Archive : Cowley men, keep line going despite tuners’ vote

By R. W. Shakespeare

Production at British Leyland’s huge Austin-Morris car plant at Cowley, Oxford, continued yesterday and seems likely to do so again today in spite of a decision by 250 key engine tuners to resume their strike over a grading dispute. The strike vote at an early morning meeting yesterday was carried by 123 to 107 after a breakdown in talks between senior management and national union officials on Wednesday night.

It had seemed inevitable that if the tuners decided to strike again, over their claim to be reclassified as skilled workers, the 12,500 production workers would have to be laid off again as they were on Monday when the first walkout took place. However, British Leyland announced that it intended to keep the plant open because, as a management spokesman put it, “the majority of employees seem to want to work”.

This can only mean that production workers are ready to cooperate with the management to keep the assembly tracks moving. Yesterday the tuners decided not to meet again until next Thursday. However, in view of the narrow majority vote and that they appear to be under strong pressure from other workers, some earlier moves can now be expected. The tuners’ demand to be given skilled status would bring them no immediate pay increase, but in the current round of wage negotiations at Cowley union representatives are seeking to establish a skilled differential in addition to any increase in the main production grade which at present pays £51.20 for a 40-hour week.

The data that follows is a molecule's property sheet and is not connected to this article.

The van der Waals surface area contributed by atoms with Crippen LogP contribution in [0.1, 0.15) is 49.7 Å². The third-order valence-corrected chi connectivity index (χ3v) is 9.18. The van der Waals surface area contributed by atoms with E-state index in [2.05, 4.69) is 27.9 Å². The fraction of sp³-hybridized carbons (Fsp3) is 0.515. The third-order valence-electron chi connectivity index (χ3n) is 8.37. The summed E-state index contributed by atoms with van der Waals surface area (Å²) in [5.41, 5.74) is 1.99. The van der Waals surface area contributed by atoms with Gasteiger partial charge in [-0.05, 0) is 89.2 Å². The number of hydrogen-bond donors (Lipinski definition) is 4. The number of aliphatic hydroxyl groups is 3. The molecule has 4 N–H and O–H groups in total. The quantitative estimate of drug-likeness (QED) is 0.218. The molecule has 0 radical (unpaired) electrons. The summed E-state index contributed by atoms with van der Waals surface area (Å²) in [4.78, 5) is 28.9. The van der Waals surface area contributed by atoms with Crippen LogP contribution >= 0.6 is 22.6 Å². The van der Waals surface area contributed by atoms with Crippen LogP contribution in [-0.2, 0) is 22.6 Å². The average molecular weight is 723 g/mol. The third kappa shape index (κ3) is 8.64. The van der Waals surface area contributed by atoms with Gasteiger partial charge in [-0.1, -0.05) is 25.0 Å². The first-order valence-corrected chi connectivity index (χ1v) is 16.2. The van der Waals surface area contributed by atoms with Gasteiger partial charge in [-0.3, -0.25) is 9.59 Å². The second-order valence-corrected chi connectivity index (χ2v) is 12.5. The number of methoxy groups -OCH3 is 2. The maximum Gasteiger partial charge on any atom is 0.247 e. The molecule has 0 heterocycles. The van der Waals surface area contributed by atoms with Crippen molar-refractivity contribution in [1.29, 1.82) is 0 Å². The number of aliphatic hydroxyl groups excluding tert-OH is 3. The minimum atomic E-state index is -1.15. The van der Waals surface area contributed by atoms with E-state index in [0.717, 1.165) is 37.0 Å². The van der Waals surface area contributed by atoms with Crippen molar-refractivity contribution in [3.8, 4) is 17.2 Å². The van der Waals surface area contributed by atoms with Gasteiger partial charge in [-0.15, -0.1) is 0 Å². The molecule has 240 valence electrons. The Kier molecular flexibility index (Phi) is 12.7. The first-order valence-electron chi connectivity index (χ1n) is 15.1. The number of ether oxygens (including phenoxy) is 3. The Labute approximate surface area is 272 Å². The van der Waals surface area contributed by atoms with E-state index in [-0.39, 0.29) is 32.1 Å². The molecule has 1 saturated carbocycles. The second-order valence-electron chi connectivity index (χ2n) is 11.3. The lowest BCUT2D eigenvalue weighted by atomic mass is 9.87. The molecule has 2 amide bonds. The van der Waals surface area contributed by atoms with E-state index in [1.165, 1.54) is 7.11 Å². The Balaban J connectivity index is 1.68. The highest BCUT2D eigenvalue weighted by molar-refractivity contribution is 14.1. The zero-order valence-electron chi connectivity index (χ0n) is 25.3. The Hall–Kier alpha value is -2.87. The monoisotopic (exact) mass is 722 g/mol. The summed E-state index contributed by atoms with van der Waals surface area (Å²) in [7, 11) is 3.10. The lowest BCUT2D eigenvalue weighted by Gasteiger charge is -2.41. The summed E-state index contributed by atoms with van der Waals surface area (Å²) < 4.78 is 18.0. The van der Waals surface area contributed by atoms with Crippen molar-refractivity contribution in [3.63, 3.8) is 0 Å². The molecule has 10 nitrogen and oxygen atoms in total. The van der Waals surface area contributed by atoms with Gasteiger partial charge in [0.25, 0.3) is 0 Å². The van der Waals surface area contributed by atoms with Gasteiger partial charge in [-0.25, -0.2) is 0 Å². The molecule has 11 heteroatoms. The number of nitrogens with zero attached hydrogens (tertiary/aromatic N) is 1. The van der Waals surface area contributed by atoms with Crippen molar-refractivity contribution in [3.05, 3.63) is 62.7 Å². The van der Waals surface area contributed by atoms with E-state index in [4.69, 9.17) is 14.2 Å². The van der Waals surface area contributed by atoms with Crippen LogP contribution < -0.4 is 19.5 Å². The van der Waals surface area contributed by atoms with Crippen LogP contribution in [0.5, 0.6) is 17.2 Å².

British Leyland management has resisted the tuners’ demand because it says it wants to maintain a single production grade wage rate. The management clearly fears that any concession to the tuners would lead to similar claims from other groups Cowley produces about 1,000 cars a day and for the time being these will have to be stockpiled. Storage space is limited. Clearly the management’s hope is that if it keeps the plant in operation until tonight the weekend will provide a breathing space for yet another attempt to find a peace formula.

Keith Adams

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